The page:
Policy Summary Customized Employment in Alaska's Temporary Assistance for Needy Families Policy
1. Summary of the Policy
Alaska's Temporary Assistance for Needy Families (TANF) system, named the Alaska Temporary Assistance Program (ATAP has begun to offer elements of customized employment (CE) to the families they assist. Though this initiative began as a pilot in 2009, it transitioned to general implementation under the Families First model. Families on the Families First track (see below) can receive CE services, including Discovery, having a profile created, and assisting them with Negotiated Job Development.
2. What is the function of the policy that promotes the principles of Customized Employment?
The Alaska Division of Public Assistance (DPA), the agency that funds ATAP services, offers Customized Employment as a service to families they serve on the Families First track.
3. Where is the policy housed?
The policy is housed within the Alaska Division of Public Assistance agency, which offers ATAP services.
4. Whom does it impact?
Within the Division of Public Assistance, Customized Employment can be offered to families on the Families First Track, but not to those on the Work First track. The Work First track is for families in immediate need of employment. Thus, the planning time required by Customized Employment does not address the family's needs. The Families First track allows families the time needed for coordination of the resources available through various agencies that work with them. This track includes support from a wide variety of professionals, including teachers, foster parents, and vocational rehabilitation providers.
5. What have been the costs?
Funding from the Alaska Mental Health Trust Authority and the Center for Human Development at the University of Alaska Anchorage have supported capacity building and training throughout the state to ensure that these services are available broadly and at a high level of quality.
6. How sustainable is the funding?
The funding is very sustainable, as CE services are being offered as a part of the state's ATAP options. Thus, these services are just as sustainable as any other service offered through the Division of Public Assistance and its partner agencies.
7. How has the policy been implemented?
Customized Employment services are provided by DPA community service providers. Considerable time and resources have been committed to CE, self-employment, and the Families First discovery model. Training was offered to providers, American Job Center staff, Division of Public Assistance and Division of Vocational Rehabilitation employees, and other professionals related to ATAP service delivery. These other professionals include teachers, foster parents, and violence and abuse counselors.
Capacity building has occurred through partnerships with Employment for All, Marc Gold and Associates, and the technical assistance centers of the CE and Start-Up USA grants funded by the U.S. Department of Labor's Office on Disability Employment Policy. The level of adoption of CE in providers throughout the state remains mixed, but the use of CE elements as an option in service delivery is increasing.
The revised ATAP work services procedure manual integrates CE principles of Discovery, portfolio development, and negotiation for employment.
8. What were the challenges in implementing the policy?
In the early stages of the process, some counselors and providers had reservations about CE and Discovery, based on the increased time commitment. This challenge has largely been addressed through the provision of ongoing training and capacity building.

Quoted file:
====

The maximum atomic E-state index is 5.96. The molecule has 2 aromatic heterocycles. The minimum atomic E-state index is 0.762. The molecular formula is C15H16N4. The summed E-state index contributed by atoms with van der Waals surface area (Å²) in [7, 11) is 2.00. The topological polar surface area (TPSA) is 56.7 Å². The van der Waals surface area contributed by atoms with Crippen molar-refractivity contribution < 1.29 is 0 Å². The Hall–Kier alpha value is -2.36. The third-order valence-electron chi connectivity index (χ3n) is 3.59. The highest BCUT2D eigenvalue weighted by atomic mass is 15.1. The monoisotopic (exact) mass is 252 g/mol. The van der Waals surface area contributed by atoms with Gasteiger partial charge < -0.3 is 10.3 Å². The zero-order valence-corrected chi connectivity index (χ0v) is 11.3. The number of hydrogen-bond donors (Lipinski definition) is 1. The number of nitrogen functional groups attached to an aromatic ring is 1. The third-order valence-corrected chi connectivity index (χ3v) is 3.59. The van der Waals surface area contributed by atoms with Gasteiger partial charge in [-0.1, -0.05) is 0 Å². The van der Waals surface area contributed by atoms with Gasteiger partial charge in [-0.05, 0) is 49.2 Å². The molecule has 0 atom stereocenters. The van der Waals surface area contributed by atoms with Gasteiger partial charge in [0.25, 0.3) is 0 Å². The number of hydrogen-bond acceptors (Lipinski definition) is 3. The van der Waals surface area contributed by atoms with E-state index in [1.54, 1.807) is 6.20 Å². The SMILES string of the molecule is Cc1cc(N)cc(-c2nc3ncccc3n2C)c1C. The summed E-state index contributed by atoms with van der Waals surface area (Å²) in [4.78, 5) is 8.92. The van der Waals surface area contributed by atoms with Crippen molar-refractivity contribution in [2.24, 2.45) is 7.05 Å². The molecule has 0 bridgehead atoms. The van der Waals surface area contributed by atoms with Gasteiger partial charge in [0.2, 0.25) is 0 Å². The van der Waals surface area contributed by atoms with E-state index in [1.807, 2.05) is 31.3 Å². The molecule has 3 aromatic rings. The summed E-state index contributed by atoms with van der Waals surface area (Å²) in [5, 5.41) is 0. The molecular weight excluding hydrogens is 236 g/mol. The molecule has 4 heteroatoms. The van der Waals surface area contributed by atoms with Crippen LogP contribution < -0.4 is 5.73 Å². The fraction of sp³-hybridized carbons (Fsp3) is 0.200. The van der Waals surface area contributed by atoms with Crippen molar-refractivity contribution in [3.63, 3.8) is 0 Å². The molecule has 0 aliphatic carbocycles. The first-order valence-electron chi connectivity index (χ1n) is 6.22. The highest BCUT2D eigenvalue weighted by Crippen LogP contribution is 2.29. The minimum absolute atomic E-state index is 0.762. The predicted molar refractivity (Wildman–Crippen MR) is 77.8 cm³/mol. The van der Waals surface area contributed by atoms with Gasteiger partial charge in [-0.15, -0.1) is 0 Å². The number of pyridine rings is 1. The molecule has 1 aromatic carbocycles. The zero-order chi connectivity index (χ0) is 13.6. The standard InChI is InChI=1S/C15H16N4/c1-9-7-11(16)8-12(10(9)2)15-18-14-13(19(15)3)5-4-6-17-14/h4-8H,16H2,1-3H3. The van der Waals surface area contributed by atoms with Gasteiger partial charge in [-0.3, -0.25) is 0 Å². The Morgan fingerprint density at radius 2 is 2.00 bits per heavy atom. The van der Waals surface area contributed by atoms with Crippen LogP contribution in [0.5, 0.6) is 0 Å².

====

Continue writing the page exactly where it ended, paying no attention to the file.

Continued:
9. What were the successes in implementing the policy?
The preparation time and support provided to the state through the CE and Start-Up Alaska grants have been essential to the success of this venture. These grants allowed the state time and resources to test and prove the efficacy of these practices, and to begin introducing them to counselors and providers. Collaboration with the state's Medicaid Infrastructure Grant gave the partnering agencies more resources for training and capacity building, and more time to reach providers and assist them in adopting CE techniques.
10. What are some recommendations for other systems?
The most important aspect of successfully adopting CE techniques and strategies is to invest the time to document outcomes. Though this process is time-consuming, it is an important part of justifying and ensuring the long-term sustainability of these policies and practices.
11. Copy of Policy
Division of Public Assistance Work Services Procedure Manual:
This manual has been updated as of March 2013. The definitions of Discovery and Negotiated Job Development are in Section 1001. Section 1023 describes the procedure for Discovery and Profile development and includes examples of individuals. Section 1024 describes the Employment Meeting that follows Discovery. Section 1026 describes development of a Portfolio for use as a representation tool for presenting a candidate to an employer. Section 1027 addresses negotiated job development from initial contact with the employer through hire date.
See manual attachments for detailed Discovery, Profile and Portfolio procedures:
This manual remains a work-in-progress and will be updated periodically. The manual will be posted on DPA web page http://www.hss.state.ak.us/dpa under the heading of "Program Manuals." It is in your best interest to use the most updated version at all times. Maintaining a hard copy of this document is not recommended.
The Alaska TANF State Plan identifies Customized Employment strategies as part of their Families First policy, and is highlighted on pages 15 and 19 in the Alaska TANF state plan:
12. Contact Information
Nathalie M. Stout
Division of Public Assistance
Program Coordinator II, Work Services Technical Assistance, Policy
Phone: (907) 269-7874
Fax: (907) 269-5219